2015-03-30 15:38:04 GMT
There were many memorable moments on my road to becoming a doctor, but a few stand out.
1. Biking to the hospital in the snow, day after day after day (it was in Boston), during residency. Wet scrubs are no fun.
2. Talking to a teenage girl who was embarrassed about having to find a prom dress that would cover the large psoriasis plaques on her elbows
3. High-fiving and hugging a patient-turned-friend moments after finding out his leukemia was in remission!
4. Helping to give a baby its first breath…
5. Studying for the MCAT® exam (Medical College Admission Test)
Are you surprised that last one made the list? Don’t be. I studied for the MCAT for weeks and weeks, and walked out feeling drained. It was a grueling experience and I was a basket case, running around trying to balance my class-load with finding reliable study materials and knocking out practice questions on weekends. For three long months, I ate, slept, studied, and stressed (in that order). But I realize that the work I put into preparing helped get me ready for medical school.
This April, the Association of American Medical Colleges (AAMC) is unveiling a new and improved MCAT exam. More than 80,000 individuals will take this new test on their road to medical school each year. And with the help of the AAMC and a grant from the Robert Wood Johnson Foundation, Khan Academy has built resources to help students prepare for the exam.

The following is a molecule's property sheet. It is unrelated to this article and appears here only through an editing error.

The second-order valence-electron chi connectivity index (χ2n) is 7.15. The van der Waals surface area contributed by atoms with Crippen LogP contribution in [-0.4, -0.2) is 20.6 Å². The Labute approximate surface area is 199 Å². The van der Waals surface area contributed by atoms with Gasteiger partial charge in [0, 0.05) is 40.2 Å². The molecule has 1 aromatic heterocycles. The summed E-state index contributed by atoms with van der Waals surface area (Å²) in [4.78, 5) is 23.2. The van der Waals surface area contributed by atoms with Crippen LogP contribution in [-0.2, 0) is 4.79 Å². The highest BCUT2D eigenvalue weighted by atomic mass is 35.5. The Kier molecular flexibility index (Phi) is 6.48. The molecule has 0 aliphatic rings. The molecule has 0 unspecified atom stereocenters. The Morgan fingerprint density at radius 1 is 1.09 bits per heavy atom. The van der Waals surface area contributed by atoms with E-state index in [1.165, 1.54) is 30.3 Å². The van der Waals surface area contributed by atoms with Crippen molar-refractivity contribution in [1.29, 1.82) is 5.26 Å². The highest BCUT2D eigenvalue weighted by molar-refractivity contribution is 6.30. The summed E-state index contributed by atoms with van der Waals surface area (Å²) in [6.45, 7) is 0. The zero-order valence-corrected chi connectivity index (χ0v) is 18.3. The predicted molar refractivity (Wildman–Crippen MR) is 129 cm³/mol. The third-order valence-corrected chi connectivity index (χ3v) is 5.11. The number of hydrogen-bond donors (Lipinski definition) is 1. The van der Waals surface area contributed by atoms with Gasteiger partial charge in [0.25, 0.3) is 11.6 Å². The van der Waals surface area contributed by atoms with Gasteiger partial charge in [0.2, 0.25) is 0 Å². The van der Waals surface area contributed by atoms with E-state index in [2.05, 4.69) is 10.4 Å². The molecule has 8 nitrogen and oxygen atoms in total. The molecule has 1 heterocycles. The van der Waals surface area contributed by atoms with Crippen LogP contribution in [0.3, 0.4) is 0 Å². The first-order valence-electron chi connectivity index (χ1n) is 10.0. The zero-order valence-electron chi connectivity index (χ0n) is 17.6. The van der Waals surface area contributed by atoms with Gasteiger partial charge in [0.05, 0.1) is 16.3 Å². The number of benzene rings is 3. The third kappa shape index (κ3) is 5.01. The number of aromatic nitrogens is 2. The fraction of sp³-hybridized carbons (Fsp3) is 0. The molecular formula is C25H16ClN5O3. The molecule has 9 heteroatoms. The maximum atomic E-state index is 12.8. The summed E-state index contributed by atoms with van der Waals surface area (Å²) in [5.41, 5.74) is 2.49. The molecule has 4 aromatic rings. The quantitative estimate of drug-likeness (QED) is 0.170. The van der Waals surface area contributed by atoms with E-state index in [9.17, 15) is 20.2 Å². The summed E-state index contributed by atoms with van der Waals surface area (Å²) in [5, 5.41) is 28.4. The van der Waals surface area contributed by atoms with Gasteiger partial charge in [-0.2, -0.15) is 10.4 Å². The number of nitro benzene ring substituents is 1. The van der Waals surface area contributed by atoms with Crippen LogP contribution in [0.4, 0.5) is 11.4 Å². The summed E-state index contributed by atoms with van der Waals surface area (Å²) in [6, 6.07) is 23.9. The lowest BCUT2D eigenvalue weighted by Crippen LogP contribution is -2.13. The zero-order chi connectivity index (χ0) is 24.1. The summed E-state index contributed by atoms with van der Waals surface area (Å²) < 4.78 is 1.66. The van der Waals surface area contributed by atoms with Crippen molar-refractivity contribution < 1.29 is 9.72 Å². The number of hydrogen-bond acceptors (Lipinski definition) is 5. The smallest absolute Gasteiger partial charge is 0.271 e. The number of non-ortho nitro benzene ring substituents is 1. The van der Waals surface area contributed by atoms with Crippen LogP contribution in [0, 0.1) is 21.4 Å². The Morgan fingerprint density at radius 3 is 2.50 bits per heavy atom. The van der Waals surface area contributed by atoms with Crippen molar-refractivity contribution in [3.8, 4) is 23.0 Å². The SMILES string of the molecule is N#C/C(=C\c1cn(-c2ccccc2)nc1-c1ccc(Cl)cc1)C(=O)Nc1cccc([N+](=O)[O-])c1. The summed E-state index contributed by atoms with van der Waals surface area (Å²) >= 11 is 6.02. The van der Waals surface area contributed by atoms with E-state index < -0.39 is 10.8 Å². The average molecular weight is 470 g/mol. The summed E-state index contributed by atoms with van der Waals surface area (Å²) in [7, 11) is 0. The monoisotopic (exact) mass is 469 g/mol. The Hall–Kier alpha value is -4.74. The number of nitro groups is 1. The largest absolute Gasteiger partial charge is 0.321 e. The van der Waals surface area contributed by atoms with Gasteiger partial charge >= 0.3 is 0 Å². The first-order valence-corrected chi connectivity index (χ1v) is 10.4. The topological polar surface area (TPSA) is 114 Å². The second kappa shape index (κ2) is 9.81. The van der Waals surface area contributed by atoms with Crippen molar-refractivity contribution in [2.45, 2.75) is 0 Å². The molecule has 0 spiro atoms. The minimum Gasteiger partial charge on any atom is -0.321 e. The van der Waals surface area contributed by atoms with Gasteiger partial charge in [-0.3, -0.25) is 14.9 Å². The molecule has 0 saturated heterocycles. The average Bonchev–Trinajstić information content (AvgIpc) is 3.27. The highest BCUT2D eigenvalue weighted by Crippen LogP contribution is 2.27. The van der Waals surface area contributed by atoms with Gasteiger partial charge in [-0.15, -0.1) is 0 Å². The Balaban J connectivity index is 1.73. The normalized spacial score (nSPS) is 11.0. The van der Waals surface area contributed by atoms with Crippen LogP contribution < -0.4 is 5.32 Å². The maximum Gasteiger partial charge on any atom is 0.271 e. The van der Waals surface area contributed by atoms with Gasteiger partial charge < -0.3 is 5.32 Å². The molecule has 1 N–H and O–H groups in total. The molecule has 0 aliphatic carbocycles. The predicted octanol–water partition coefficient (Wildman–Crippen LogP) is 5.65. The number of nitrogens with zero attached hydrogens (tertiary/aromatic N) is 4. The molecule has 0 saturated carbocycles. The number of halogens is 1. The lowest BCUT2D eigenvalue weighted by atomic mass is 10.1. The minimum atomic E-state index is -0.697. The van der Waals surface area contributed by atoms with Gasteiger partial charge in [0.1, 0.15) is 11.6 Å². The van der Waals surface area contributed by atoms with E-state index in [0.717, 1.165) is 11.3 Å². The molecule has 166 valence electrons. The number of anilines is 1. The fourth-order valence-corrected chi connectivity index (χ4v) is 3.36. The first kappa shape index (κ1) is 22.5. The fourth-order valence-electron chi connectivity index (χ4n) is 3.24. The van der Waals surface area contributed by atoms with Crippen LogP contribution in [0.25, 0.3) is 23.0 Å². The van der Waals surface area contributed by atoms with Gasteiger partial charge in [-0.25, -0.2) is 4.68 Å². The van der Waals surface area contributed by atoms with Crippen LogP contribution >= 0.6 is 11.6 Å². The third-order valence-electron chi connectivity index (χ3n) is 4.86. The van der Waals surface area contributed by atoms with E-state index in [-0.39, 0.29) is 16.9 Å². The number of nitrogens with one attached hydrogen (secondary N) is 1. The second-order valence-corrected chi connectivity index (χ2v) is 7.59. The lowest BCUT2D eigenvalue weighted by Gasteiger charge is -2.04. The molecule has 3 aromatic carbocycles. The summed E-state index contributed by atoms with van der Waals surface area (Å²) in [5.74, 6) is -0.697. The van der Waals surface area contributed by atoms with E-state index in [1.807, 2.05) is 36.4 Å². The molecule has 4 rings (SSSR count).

For the past two years, we’ve worked with a fantastic team of educators to create more than 900 videos and 2,000 questions spanning all of the foundational concepts tested on the new exam. These include biochemistry, biology, physiology, physics, chemistry, and - for the first time ever - the social sciences, specifically psychology and sociology.
It’s amazing to think that within four years, students taking the new MCAT are going to be physicians in every single clinic, hospital, and operating theater across the United States and Canada. They’ll be caring for you or someone you love.
We know that aspiring medical students want to learn, and we want to be a small part of their journey. Good luck to everyone taking the new MCAT exam - we hope you find our new study tools helpful!
- Rishi Desai, Program Lead - Medical Partnerships